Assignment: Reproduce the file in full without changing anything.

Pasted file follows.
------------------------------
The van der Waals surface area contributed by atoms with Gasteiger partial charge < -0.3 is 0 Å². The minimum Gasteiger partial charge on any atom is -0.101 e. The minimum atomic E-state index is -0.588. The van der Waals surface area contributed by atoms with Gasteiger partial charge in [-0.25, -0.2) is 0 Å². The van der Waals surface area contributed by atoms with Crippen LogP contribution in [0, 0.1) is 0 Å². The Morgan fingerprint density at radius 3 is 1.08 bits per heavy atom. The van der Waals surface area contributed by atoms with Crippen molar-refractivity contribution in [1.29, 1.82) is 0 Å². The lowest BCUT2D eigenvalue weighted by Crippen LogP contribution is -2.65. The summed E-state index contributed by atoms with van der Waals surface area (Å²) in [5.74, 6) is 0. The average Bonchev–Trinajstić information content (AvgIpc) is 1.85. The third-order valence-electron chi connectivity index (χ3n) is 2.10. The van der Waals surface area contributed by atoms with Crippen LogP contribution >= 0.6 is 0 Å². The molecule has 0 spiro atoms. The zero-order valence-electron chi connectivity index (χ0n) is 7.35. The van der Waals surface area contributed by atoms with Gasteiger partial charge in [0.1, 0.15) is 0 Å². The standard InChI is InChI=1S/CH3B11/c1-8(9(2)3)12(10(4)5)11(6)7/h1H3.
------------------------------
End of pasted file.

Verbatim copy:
The van der Waals surface area contributed by atoms with Gasteiger partial charge < -0.3 is 0 Å². The minimum Gasteiger partial charge on any atom is -0.101 e. The minimum atomic E-state index is -0.588. The van der Waals surface area contributed by atoms with Gasteiger partial charge in [-0.25, -0.2) is 0 Å². The van der Waals surface area contributed by atoms with Crippen LogP contribution in [0, 0.1) is 0 Å². The Morgan fingerprint density at radius 3 is 1.08 bits per heavy atom. The van der Waals surface area contributed by atoms with Crippen molar-refractivity contribution in [1.29, 1.82) is 0 Å². The lowest BCUT2D eigenvalue weighted by Crippen LogP contribution is -2.65. The summed E-state index contributed by atoms with van der Waals surface area (Å²) in [5.74, 6) is 0. The average Bonchev–Trinajstić information content (AvgIpc) is 1.85. The third-order valence-electron chi connectivity index (χ3n) is 2.10. The van der Waals surface area contributed by atoms with Crippen LogP contribution >= 0.6 is 0 Å². The molecule has 0 spiro atoms. The zero-order valence-electron chi connectivity index (χ0n) is 7.35. The van der Waals surface area contributed by atoms with Gasteiger partial charge in [0.1, 0.15) is 0 Å². The standard InChI is InChI=1S/CH3B11/c1-8(9(2)3)12(10(4)5)11(6)7/h1H3.